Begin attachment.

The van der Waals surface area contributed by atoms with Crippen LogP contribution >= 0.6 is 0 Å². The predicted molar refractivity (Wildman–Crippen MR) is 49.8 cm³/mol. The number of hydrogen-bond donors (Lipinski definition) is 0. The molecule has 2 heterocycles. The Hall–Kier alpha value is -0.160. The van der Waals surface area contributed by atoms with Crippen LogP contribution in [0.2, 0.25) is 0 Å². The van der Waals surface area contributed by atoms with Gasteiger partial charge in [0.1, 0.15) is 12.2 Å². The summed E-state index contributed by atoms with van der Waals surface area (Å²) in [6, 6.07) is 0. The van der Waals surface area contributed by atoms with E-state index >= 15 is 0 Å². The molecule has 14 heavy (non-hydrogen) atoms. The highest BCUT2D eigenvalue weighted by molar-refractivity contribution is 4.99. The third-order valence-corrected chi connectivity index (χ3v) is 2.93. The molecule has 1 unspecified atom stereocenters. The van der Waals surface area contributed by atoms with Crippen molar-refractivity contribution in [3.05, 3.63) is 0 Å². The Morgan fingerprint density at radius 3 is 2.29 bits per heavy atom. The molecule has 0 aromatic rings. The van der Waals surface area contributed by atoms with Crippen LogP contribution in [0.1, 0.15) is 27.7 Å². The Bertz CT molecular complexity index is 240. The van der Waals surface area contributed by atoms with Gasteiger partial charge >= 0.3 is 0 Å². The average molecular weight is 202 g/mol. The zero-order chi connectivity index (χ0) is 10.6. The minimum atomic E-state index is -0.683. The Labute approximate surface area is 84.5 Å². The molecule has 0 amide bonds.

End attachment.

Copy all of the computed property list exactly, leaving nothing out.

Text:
The van der Waals surface area contributed by atoms with Crippen LogP contribution >= 0.6 is 0 Å². The predicted molar refractivity (Wildman–Crippen MR) is 49.8 cm³/mol. The number of hydrogen-bond donors (Lipinski definition) is 0. The molecule has 2 heterocycles. The Hall–Kier alpha value is -0.160. The van der Waals surface area contributed by atoms with Crippen LogP contribution in [0.2, 0.25) is 0 Å². The van der Waals surface area contributed by atoms with Gasteiger partial charge in [0.1, 0.15) is 12.2 Å². The summed E-state index contributed by atoms with van der Waals surface area (Å²) in [6, 6.07) is 0. The van der Waals surface area contributed by atoms with E-state index >= 15 is 0 Å². The molecule has 14 heavy (non-hydrogen) atoms. The highest BCUT2D eigenvalue weighted by molar-refractivity contribution is 4.99. The third-order valence-corrected chi connectivity index (χ3v) is 2.93. The molecule has 1 unspecified atom stereocenters. The van der Waals surface area contributed by atoms with Crippen molar-refractivity contribution in [3.05, 3.63) is 0 Å². The Morgan fingerprint density at radius 3 is 2.29 bits per heavy atom. The molecule has 0 aromatic rings. The van der Waals surface area contributed by atoms with Crippen LogP contribution in [0.1, 0.15) is 27.7 Å². The Bertz CT molecular complexity index is 240. The van der Waals surface area contributed by atoms with Gasteiger partial charge >= 0.3 is 0 Å². The average molecular weight is 202 g/mol. The zero-order chi connectivity index (χ0) is 10.6. The minimum atomic E-state index is -0.683. The Labute approximate surface area is 84.5 Å². The molecule has 0 amide bonds.